Because he earned it. He was even good enough to hold the WBA version of the heavyweight title but everyone knew who the " real " champ was.
Terrell turned professional in 1957. At 6'6'' he learned early how to use his height and reach to his advantage. He developed a good jab and learned how to tie up his opponents on the inside. It wasn't pretty but it was effective.
The Chicago-based Terrell won eighteen of his first twenty contests losing two eight round split decisions to Johnny Gray. In 1960 he was outscored by the capable Wayne Bethea and in 1962 Ernie suffered a major set back when he was halted by the powerful Cleveland Williams.
Undeterred, Terrell began his march to the top in 1963 defeating Williams in a return match and top contender Zora Folley. In 1964 Big Ernie beat Gerhard Zech, Jefferson Davis and stopped a young Bob Foster.
When the WBA stripped Ali of his title recognition they matched Terrell with perennial contender Eddie Machen. It was an ugly fight with a lot of wrestling and little punching but Terrell did what he had to do to win the " vacant " title.
Maybe Ernie was not considered the real champion but he did establish himself as the most formidable challenger to Ali. He closed 1965 with a decision over rugged George Chuvalo. And in 1966 Terrell defeated a slick Doug Jones.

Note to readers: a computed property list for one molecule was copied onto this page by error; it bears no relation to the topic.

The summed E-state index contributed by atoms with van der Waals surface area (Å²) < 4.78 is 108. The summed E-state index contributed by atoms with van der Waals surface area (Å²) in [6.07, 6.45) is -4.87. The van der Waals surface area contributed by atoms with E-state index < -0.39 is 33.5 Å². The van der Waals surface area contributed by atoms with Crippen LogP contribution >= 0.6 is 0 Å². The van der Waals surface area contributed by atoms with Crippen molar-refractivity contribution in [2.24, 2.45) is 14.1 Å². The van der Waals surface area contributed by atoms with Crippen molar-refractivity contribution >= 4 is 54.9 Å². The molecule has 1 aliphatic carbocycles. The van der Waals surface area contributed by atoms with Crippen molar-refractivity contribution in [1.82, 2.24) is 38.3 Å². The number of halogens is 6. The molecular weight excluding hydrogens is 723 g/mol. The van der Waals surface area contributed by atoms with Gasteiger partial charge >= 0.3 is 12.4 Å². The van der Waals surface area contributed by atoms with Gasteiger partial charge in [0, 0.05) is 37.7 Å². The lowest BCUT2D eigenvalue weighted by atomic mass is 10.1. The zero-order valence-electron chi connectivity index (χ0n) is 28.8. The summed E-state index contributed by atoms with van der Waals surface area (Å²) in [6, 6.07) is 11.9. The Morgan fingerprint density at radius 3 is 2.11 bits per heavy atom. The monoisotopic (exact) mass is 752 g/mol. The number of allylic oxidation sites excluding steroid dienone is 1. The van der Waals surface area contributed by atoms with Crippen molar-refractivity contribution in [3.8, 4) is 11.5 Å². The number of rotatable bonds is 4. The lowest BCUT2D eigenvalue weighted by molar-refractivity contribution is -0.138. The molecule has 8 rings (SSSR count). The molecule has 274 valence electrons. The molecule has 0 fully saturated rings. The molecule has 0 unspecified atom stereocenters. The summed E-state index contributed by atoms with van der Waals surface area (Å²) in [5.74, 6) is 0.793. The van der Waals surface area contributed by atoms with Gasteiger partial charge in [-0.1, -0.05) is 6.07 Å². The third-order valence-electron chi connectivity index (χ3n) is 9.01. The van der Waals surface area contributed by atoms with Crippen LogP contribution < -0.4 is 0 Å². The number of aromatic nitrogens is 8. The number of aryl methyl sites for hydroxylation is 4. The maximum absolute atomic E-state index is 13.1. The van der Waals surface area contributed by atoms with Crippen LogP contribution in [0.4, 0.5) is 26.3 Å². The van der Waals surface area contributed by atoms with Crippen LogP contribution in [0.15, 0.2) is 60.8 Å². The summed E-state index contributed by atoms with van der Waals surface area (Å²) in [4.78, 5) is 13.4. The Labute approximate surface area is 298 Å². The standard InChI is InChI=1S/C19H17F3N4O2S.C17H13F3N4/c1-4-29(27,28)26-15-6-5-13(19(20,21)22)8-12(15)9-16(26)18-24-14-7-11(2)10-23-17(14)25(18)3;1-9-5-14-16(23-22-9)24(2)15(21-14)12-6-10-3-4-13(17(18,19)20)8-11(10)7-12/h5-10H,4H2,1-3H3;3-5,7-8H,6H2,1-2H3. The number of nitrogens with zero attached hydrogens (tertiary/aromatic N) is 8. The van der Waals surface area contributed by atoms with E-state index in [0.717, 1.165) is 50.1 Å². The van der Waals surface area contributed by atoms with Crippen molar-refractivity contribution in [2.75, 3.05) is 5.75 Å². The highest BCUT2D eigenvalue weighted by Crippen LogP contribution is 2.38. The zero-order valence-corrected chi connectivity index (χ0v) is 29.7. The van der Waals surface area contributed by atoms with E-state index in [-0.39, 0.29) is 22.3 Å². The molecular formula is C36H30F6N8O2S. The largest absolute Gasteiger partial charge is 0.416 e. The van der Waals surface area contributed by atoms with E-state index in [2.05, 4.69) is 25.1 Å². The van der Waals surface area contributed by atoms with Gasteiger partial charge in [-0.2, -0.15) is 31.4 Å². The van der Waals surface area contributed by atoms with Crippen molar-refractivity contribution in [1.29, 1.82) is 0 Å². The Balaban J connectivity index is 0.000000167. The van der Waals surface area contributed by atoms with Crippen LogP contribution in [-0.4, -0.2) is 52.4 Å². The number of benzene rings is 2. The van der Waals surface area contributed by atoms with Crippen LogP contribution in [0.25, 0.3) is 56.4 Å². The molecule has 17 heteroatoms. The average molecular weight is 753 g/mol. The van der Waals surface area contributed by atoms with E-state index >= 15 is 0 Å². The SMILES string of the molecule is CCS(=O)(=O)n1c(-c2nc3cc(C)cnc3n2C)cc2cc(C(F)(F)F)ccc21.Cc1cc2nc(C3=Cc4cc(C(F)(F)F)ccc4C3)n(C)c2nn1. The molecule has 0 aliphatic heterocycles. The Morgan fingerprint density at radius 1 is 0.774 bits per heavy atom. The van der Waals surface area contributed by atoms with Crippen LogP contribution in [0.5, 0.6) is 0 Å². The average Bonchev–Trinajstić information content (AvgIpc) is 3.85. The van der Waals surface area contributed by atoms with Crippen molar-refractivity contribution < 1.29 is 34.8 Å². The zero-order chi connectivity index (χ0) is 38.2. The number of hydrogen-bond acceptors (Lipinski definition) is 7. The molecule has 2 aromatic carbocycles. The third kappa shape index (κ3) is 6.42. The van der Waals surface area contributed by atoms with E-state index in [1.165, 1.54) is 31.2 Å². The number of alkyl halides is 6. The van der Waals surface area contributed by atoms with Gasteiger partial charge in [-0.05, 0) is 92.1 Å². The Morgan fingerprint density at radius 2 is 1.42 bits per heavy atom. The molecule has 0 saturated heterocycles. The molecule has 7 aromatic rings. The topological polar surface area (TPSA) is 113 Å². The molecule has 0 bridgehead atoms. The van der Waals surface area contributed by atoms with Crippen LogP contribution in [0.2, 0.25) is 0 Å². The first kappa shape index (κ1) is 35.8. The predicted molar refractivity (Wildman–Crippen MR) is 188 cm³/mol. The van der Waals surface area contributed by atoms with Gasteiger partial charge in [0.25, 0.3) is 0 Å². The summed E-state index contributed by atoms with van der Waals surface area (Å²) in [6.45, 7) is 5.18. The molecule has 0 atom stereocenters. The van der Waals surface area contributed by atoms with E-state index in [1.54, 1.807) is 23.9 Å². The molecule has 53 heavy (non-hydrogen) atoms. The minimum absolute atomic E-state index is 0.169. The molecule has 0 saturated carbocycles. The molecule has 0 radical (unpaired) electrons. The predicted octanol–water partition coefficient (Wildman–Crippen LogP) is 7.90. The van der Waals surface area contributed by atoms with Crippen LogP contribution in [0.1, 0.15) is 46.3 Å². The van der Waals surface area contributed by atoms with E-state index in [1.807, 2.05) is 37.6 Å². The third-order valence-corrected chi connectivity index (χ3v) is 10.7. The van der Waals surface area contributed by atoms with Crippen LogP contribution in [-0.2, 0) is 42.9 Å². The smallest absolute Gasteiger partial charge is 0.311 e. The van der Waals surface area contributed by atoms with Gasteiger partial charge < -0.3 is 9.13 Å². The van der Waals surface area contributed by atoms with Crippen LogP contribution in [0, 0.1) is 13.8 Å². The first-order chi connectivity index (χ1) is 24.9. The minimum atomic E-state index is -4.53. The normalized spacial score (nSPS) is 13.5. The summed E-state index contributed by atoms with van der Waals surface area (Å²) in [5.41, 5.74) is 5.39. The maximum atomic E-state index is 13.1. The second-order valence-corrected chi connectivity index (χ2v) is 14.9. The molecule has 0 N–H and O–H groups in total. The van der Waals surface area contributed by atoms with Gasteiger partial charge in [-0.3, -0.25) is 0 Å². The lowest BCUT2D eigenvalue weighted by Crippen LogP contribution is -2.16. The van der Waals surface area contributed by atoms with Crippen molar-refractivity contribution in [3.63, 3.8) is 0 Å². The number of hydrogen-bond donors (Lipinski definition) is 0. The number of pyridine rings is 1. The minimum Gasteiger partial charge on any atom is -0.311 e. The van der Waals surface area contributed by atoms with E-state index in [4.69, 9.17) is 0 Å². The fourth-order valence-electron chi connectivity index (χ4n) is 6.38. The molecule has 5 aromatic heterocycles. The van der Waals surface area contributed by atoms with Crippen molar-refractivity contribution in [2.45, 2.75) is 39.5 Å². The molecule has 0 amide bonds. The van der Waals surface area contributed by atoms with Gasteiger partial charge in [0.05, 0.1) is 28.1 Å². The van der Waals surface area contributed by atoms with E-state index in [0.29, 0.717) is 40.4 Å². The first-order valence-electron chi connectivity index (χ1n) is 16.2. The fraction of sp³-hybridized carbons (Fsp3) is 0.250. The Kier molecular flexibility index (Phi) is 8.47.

Finally after a failed attempt Terrell and Ali were finally matched to unify the title. The bout would take place at the Houston Astrodome. Ernie's bold refusal to acknowledge Ali's Muslim name and refer to him as Clay irked Muhammad who vowed to punish Ernie. Punish he did as Ali worked Terrell over throughout the fifteen rounder.
Round after round Ali would lash out at Terrell with punishing jabs and flurries while screaming " What's my name?" To Ernie's credit he gamely absorbed the punishment with a very swollen eye. When it was all over there was no doubt who the King of the Heavyweights was.
The WBA would later strip Ali of the title again in 1967 for refusing induction into the Armed Forces. An eight man elimination tourney was set up to determine Ali's successor. Ernie was one of the eight contestants and an early favorite to win the tournament. But Terrell was eliminated in the first leg of the tourney after being upset by Thad Spencer.
Terrell looked to be finished when he next lost to Mexican Manuel Ramos. He would not fight again until 1970 and his comeback drew little interest until he scored a major upset in 1972 by halting highly rated Jose Luis Garcia. In 1973 Ernie lost a very controversial verdict to Chuck Wepner but his career then came crashing down when he was belted out in one round by Jeff " Candy Slim " Merritt.
In all, Terrell fought 54 times winning 45 of them. He stopped 21 foes. Ernie suffered nine losses but was only stopped twice. Today Ernie is remembered as a footnote to Ali's pre-exile days.
But in reality he was a viable contender who was overshadowed by " The Greatest."